\documentclass[reqno]{amsart}
\usepackage{hyperref}
\AtBeginDocument{{\noindent\small
\emph{Electronic Journal of Differential Equations},
Vol. 2008(2008), No. 139, pp. 1--8.\newline
ISSN: 1072-6691. URL: http://ejde.math.txstate.edu or http://ejde.math.unt.edu
\newline ftp ejde.math.txstate.edu (login: ftp)}
\thanks{\copyright 2008 Texas State University - San Marcos.}
\vspace{9mm}}
\begin{document}
\title[\hfilneg EJDE-2008/139\hfil Entire solutions for parabolic equations]
{Construction of entire solutions for semilinear parabolic equations}
\author[M. Robinson\hfil EJDE-2008/139\hfilneg]
{Michael Robinson}
\address{Department of Mathematics\\
University of Pennsylvania\\
209 South 33rd Street\\
Philadelphia, PA 19104, USA}
\email{robim@math.upenn.edu}
\thanks{Submitted September 26, 2008. Published October 16, 2008.}
\subjclass[2000]{35B40, 35K55}
\keywords{Entire solution; heteroclinic connection; equilibrium;
\hfill\break\indent semilinear parabolic equation}
\begin{abstract}
Entire solutions of parabolic equations (those which are defined for
all time) are typically rather rare. For example, the heat equation
has exactly one entire solution -- the trivial solution. While
solutions to the heat equation exist for all forward time, they cannot
be extended backwards in time. Nonlinearities exasperate the
situation somewhat, in that solutions may form singularities in both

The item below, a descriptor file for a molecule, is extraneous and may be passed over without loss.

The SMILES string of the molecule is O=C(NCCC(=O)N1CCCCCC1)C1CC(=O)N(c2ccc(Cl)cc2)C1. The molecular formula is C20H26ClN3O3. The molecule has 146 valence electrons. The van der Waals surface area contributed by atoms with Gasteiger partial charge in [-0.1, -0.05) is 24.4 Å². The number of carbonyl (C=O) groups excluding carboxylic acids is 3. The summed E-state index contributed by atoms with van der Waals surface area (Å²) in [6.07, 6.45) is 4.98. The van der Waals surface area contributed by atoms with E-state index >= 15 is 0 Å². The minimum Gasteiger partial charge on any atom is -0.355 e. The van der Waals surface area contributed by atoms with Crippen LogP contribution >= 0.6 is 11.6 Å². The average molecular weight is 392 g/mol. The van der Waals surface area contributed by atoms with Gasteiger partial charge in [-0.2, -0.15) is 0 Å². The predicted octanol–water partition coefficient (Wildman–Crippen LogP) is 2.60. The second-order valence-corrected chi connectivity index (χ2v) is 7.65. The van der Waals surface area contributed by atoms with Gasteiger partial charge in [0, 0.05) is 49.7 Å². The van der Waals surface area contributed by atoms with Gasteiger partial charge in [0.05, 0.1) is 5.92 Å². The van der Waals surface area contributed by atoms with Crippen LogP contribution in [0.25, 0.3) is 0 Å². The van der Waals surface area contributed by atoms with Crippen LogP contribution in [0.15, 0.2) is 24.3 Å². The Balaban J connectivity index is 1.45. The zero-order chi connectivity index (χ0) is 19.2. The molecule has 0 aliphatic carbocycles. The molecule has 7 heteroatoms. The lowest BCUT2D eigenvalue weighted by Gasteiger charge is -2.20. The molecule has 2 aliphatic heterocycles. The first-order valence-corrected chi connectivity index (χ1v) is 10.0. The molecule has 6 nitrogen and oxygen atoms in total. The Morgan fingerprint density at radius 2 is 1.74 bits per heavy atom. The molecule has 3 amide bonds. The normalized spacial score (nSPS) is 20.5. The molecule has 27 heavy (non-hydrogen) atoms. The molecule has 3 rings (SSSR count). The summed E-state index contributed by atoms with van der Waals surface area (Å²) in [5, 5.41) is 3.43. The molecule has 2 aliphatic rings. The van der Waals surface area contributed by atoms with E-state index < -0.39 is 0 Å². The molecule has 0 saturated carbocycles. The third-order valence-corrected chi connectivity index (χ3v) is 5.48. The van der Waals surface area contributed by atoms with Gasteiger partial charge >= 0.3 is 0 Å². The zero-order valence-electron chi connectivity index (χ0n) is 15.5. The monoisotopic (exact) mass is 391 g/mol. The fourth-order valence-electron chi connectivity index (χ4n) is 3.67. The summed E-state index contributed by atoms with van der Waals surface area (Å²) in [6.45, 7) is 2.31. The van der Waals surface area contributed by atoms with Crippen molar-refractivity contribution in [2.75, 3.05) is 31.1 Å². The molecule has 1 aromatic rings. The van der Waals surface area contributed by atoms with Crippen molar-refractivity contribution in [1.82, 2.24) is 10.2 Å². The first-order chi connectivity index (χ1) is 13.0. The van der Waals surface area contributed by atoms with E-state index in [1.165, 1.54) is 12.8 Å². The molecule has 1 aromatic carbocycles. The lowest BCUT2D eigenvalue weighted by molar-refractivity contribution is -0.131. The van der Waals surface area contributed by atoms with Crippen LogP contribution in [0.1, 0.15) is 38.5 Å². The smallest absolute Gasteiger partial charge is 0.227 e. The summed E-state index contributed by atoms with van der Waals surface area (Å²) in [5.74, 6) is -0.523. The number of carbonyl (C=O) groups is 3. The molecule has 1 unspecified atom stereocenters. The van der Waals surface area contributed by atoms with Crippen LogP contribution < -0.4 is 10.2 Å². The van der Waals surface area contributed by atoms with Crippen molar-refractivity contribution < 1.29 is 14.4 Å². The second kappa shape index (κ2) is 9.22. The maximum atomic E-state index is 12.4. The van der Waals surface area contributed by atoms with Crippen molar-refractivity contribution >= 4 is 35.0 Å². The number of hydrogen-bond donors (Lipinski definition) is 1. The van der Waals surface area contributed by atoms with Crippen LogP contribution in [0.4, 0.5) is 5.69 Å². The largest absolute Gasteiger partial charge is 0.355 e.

backward and forward time. However, semilinear parabolic equations
can also support nontrivial entire solutions. This article shows how
nontrivial entire solutions can be constructed for a semilinear
equation that has at least two distinct equilibrium solutions. The
resulting entire solution is a heteroclinic orbit which connects the
two given equilibria.
\end{abstract}
\maketitle
\numberwithin{equation}{section}
\newtheorem{theorem}{Theorem}[section]
\newtheorem{proposition}[theorem]{Proposition}
\newtheorem{lemma}[theorem]{Lemma}
\newtheorem{calc}[theorem]{Calculation}
\section{Introduction}
Consider the equation
\begin{equation} \label{pde}
\frac{\partial u(t,x)}{\partial t}=\Delta u(t,x) + \sum_{i=0}^N
a_i(x)u^i(t,x),
\end{equation}
%
where $t \in \mathbb{R}$ and $x \in \mathbb{R}^n$, and the $a_i$ are
bounded and smooth. In this article, we consider {\it entire}
solutions, those classical solutions $u$ which satisfy \eqref{pde}
for all time $t \in \mathbb{R}$.
This kind of equation provides a simple model for a number of physical
phenomena. First, choosing the right side to be $\Delta u - u^2 + a_1
u$ results in an equation which can represent a model of the
population of a single species with diffusion and a spatially-varying
carrying capacity, $a_1(x)$. As a second application, this equation
is a very simple model of combustion. If $a_1$ is a positive
constant, then the equation supports travelling waves. Such travelling
waves can model the propagation of a flame through a fuel source.